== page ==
You can start with a beginner roll-up drum set but we always suggest going with the real thing - since there's a matter of responsiveness and getting the feel of playing actual acoustic drums.
Once you've got your hands dirty with an acoustic kit, you can move to an electronic one.
How Much Should You Be Investing in Your First Drum Set?
Well, it depends on who you are and who you will be after getting your drum set. Are you just getting one as a hobby? Are you serious about it? Is it your passion? Do you see it as a potential kit that could shape up your future?
Once you have an answer to these questions, you'll know how much should you be investing. For starters, and especially if the kit is for a kid, there's no problem starting with 100-200 bucks. In fact, it's best if you start from there and let your kids find their way up from there.
However, if you're serious about it, you could take the budget up a notch and think about spending around $500-$1000 for a decent setup. Doing this will keep you from investing right after a few months and give you ample room for growth.
What Accessories Do I Need to Buy with a Drum Set?
So once you're done buying your drum set, make sure you've got the following to keep things safe and exciting!
So we suggest beginners to start with 5A drumsticks, but as you get familiar with them, try experimenting with other drumsticks and see what works for you. Drumsticks are different in length, thickness, and shape of the tip.
Similarly, there are drum brushes that help you get a different sound texture so they're worth checking out too!
If you'll be traveling a lot or if your kid is in the school band and will have to carry the drum often, think about buying a nice drum case or a soft gig bag. It'll help keep your investment safe from the outside elements and accidents!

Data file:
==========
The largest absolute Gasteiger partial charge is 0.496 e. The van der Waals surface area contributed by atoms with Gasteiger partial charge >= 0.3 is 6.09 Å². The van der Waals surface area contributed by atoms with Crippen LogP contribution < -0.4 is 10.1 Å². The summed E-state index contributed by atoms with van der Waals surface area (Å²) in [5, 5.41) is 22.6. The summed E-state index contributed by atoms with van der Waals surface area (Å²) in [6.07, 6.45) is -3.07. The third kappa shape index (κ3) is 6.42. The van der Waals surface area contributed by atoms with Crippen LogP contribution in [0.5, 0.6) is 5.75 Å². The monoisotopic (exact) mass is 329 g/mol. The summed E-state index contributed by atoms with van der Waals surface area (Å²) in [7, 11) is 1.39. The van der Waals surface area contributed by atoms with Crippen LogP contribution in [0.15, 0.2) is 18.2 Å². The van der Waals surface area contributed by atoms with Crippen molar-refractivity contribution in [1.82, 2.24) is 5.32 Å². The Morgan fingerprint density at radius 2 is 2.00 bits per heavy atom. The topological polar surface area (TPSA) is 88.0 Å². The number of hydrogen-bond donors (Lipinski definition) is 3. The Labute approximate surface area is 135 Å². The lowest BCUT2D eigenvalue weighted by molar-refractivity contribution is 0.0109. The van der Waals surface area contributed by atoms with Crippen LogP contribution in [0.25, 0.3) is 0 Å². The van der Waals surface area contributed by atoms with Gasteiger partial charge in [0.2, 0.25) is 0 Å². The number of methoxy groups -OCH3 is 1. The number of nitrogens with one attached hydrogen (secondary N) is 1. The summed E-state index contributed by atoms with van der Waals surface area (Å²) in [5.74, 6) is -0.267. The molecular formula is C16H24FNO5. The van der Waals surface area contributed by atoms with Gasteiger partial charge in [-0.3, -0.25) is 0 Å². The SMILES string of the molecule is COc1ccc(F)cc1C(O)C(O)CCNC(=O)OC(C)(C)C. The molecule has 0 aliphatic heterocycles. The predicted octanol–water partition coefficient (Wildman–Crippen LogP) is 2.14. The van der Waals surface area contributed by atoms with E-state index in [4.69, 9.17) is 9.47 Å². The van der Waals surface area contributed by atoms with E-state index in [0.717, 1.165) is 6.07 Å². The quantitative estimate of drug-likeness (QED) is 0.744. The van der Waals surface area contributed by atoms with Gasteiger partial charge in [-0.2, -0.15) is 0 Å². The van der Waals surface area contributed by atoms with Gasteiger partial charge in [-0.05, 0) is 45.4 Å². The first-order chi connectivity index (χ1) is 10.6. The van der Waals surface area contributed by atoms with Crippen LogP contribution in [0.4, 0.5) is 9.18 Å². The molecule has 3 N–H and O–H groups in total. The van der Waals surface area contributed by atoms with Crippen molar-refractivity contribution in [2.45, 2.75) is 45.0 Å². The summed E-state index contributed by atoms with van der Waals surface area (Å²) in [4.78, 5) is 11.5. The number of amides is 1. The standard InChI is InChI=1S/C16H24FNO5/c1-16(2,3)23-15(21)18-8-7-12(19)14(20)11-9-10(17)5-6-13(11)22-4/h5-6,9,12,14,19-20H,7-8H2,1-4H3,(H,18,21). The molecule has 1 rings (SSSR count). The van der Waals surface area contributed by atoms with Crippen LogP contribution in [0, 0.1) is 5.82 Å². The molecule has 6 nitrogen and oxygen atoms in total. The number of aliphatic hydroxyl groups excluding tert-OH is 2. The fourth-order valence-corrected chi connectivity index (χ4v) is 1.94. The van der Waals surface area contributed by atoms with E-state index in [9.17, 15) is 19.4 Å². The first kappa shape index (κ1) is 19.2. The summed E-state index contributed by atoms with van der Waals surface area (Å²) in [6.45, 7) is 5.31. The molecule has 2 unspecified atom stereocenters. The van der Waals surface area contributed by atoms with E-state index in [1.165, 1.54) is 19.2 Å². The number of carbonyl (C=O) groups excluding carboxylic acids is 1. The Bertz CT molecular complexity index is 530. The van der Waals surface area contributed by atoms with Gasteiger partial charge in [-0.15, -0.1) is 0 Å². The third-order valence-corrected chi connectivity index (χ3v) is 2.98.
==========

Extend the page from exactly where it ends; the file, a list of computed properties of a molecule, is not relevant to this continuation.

If you're buying an instrument, it falls on you to keep it clean and maintained as well.
So you should know that you'll be polishing the hardware, lubricating stands and pedals, protecting your drum hoops, and more!
People Also Ask
Q: What is a beginner drum set?
A: A beginner drum set usually consists of a 5-piece drum kit containing a snare, bass drum, hi-hats, and toms. A junior drum kit for kids, also considered a beginner drum set could have as little as 3-pieces.
Q: What is the best way to clean drums?
A: The best way to clean your drums is through a damp microfiber cloth slowly, followed by cleaning the drums with a dry cloth. If the finish is particularly dirty, you can use a bit of soap and warm water to get the job done.
Derek is a professional musician who specializes in percussion and works with the independent WGI group Cap City Percussion. With a Bachelors of Music from Capital University, specializing in Music Industry studies, he consistently finds himself playing and teaching percussion to anyone who has the will to learn. Derek is also a former member of DCI groups Legends (2014-15) and Colts (2016-18); he is also the percussion technician and instructor of the drum line at Olentangy High School. You may find him playing a gig throughout the greater Columbus, Ohio area.